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Hi Kanwar

The topology in the Peavey patent OUTPUT INDUCTOR in an autotransformer fashion. And then there are additional magnetic snubbers (not coupled in any fashion). The original topology used a total of 6 additional components. While Crest only uses four additional ones (RC snubbers not counted).
But none of them uses the snubbers in a coupled (i.e. autotransformer) fashion (my topology uses only tree additional components BTW).

I think it is distinct enough for not being covered by the Peavey patent. There might however exist a patent that describes exactly that but I havent seen any so far. But I must admit that I have only searched class-d audio patents and not DC choppers for motion control, PSUs etc etc.

Regards

Charles
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Old 20th February 2008, 01:00 PM   #6
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Hi Charles

Have a look at this crest schematic.

those inductors are indeed configured as auto transformers on pcb also.
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Old 20th February 2008, 01:29 PM   #7
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The main drawback of this classic arrangement is that both the switches, the diodes and the inductors have to carry maximum switch current (output current plus reverse recovery peak) during most of the time because there is no quick way to de-energize the inductors. Another drawback is that hard switching is still taking place on the axiliary diodes.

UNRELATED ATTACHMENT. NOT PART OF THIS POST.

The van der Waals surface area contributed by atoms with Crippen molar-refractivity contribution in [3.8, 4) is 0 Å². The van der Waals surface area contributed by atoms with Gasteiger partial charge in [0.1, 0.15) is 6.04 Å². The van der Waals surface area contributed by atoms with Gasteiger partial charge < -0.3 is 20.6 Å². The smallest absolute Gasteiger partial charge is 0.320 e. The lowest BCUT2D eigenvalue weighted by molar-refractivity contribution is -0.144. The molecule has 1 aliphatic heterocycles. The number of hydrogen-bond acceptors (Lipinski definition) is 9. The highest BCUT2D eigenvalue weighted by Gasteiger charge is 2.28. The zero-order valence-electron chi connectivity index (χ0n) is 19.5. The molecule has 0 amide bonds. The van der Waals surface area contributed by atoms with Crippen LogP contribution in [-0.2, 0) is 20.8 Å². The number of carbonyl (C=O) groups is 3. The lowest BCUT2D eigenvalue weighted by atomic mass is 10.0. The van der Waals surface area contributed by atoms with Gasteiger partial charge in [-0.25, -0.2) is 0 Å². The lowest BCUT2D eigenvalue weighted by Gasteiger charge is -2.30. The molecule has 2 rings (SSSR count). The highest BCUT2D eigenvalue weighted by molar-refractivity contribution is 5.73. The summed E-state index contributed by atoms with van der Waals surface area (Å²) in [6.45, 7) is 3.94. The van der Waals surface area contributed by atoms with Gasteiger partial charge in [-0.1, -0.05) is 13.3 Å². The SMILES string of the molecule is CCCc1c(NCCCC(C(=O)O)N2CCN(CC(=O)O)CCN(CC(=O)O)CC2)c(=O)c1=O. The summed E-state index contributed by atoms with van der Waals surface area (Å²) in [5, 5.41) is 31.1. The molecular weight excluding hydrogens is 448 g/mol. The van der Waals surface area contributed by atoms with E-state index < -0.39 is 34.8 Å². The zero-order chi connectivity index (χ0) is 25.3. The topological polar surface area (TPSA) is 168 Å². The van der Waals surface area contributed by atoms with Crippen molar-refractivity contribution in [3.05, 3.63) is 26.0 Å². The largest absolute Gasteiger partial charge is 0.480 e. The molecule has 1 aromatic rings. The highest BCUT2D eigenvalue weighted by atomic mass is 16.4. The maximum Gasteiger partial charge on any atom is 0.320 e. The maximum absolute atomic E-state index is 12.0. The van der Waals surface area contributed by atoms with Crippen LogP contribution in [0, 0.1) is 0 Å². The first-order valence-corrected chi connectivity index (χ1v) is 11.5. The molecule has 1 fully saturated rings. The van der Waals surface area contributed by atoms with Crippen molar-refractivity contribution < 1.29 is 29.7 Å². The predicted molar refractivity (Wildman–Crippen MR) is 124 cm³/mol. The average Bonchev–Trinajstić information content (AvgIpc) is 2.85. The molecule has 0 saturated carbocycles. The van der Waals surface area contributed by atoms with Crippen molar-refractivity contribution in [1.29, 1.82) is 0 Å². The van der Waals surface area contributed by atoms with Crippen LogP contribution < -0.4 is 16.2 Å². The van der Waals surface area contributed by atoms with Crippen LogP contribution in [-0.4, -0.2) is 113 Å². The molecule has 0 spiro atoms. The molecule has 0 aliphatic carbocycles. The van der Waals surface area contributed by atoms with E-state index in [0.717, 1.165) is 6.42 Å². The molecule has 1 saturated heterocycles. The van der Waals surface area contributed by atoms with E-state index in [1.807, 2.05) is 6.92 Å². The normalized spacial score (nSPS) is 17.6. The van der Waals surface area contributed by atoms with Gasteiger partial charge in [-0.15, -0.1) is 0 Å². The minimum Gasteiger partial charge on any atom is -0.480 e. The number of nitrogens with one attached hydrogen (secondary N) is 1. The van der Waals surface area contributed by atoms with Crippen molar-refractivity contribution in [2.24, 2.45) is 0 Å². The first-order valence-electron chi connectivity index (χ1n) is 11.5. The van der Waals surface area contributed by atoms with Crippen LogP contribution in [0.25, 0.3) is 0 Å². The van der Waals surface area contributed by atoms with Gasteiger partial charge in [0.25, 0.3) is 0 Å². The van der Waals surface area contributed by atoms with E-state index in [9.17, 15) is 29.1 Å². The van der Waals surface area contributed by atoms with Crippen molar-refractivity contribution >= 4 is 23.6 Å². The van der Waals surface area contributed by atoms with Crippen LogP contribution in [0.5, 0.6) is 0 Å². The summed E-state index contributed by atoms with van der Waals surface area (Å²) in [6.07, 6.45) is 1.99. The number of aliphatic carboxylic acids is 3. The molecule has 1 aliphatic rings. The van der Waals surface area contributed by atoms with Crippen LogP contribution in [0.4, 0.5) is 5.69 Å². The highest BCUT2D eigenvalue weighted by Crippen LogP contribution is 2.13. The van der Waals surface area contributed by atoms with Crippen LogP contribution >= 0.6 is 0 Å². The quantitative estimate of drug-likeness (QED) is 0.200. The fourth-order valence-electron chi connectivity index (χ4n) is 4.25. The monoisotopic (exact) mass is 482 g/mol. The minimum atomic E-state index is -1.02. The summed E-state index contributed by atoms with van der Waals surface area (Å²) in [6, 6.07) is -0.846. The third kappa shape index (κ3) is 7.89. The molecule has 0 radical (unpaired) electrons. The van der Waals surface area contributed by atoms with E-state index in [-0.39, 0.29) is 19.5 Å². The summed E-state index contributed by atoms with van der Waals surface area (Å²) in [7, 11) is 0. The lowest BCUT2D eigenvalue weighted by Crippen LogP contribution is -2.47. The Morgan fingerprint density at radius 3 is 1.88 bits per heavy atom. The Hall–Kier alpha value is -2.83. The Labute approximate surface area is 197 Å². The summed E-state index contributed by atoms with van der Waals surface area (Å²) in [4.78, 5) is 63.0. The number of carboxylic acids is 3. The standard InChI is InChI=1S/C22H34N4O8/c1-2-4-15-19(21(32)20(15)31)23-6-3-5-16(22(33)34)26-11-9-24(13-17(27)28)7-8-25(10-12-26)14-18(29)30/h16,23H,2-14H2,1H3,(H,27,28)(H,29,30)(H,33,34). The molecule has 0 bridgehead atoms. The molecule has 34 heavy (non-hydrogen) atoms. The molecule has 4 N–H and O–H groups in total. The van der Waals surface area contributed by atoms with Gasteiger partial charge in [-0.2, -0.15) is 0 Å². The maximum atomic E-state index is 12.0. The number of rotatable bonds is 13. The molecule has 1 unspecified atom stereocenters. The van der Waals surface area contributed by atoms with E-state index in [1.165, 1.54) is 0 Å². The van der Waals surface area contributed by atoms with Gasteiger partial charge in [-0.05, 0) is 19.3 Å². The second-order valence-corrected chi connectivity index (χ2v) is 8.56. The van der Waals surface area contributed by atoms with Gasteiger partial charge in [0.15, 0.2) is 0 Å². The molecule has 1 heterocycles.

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Old 20th February 2008, 02:10 PM   #8
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Quote:
Originally posted by Eva
The main drawback of this classic arrangement is that both the switches, the diodes and the inductors have to carry maximum switch current (output current plus reverse recovery peak) during most of the time because there is no quick way to de-energize the inductors. Another drawback is that hard switching is still taking place on the axiliary diodes.
But does it keep the current out of the slow MOS body diodes? (I don't think so)

If it does then the hard switching of the auxiliary diodes isn't such a problem, there are some very fast soft recovery diodes available.

If it doesn't then the switching losses might go up compared to a normal circuit.

Ian
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Old 20th February 2008, 02:20 PM   #9
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Quote:
But does it keep the current out of the slow MOS body diodes? (I don't think so)
It does so by not needing deadtime. Body diodes usually get into conduction during deadtime.


Quote:
If it does then the hard switching of the auxiliary diodes isn't such a problem, there are some very fast soft recovery diodes available.
Exactly !

Regards

Charles
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Old 20th February 2008, 02:21 PM   #10
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Hi, EVA,

Do you have any special trick to make body dioda Qrr (of an off-state mosfet) not shoting-through (crossconduction) to the other side mosfet when that particular mosfet is off?